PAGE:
Why People Still Believe in Predictions, Even Though They’re Rarely True
The internet is just a fad. The world will end in 2012. Elon Musk and Grimes will soon live on separate ends of Mars. These are three events forecasted in recent history, much like trifling weather announcements. The desire to predict, and believe in these flights of reality, is one unflinchingly human. Think of Nostradamus’s vaguely-framed prophecies; the George Orwellian spirit we evoke; the Simpsons’ scene that often becomes meme fodder; or the verbose mirror from whom the evil stepmother seeks answers.
Experts have tried to forecast the price of oil since the dawn of the oil industry in the 19th century; they’ve maintained their track record of being wrong since. The curve global economies will adhere to, the chequered demands within the job market, what brand of wellness consumers will pick, how quickly will AI change our ways of being — everything is fair game for forecasters of the future. Ironically, studies have ruthlessly shown experts are probably the worst at predicting things.
Before we break down the “why” behind this itch to anticipate things, here’s a spoiler for them and us: “Predictions fail because the world is too complicated to be predicted with accuracy,” as author Dan Gardner, who wrote Future Babble, noted with authority. Time is non-linear, people change, ideas change, socio-political structures holding it all together collapse and reinvent. Then, making false predictions is the norm, not the exception.
Then, why do people still believe in predictions? The art of intercepting the future is not new. We are programmed to avoid uncertainty and ambiguity, our brains are literally wired that way. “From an early age, we respond to uncertainty or lack of clarity by spontaneously generating plausible explanations,” writer Maria Konnikova noted in the New Yorker. Once we have explanations, we don’t let go of them — they make us feel more in control (than we actually are). The internet then feeds on these considerations about what will, what won’t, and what may happen.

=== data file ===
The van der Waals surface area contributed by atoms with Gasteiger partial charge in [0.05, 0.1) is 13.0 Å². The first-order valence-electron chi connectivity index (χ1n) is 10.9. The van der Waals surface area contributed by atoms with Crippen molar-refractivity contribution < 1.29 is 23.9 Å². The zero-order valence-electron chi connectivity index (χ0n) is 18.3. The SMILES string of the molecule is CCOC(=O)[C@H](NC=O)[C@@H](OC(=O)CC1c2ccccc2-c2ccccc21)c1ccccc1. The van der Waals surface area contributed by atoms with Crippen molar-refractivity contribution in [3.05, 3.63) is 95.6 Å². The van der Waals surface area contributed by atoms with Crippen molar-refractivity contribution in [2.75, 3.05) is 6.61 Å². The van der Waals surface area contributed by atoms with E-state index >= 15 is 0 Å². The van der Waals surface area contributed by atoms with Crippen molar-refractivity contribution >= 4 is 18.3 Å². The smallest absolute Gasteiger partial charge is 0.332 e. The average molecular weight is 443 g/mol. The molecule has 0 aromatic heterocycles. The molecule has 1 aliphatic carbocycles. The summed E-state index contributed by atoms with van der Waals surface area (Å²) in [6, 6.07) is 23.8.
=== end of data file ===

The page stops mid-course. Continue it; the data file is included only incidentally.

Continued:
Then, there is the matter of the mind. We have a lot of biases. One of them is people’s tendency to be unrealistically optimistic. “People don’t say, ‘It can’t happen to me.’ It’s more like, ‘It could happen to me, but it’s not as likely [for me] as for other people around me,'” Rutgers University psychologist Neil Weinstein told The Atlantic. In other words, the belief that things we want to happen will actually happen ranges on (misplaced) security. Weinstein discovered this shade of optimism back in 1970, explaining why people predict that they’re less likely than others to experience illness, injury, divorce, any and every adverse event — even when they face similar risks.
“For example, psychologists have shown that people very easily convince themselves that a random bit of good luck was, in fact, the result of skill. Even when the task at hand is guessing which side of a coin will turn up when it is flipped — the very symbol of randomness — people are easily convinced that their correct guesses were the result of skill, not luck,” Gardner told the Economic Times.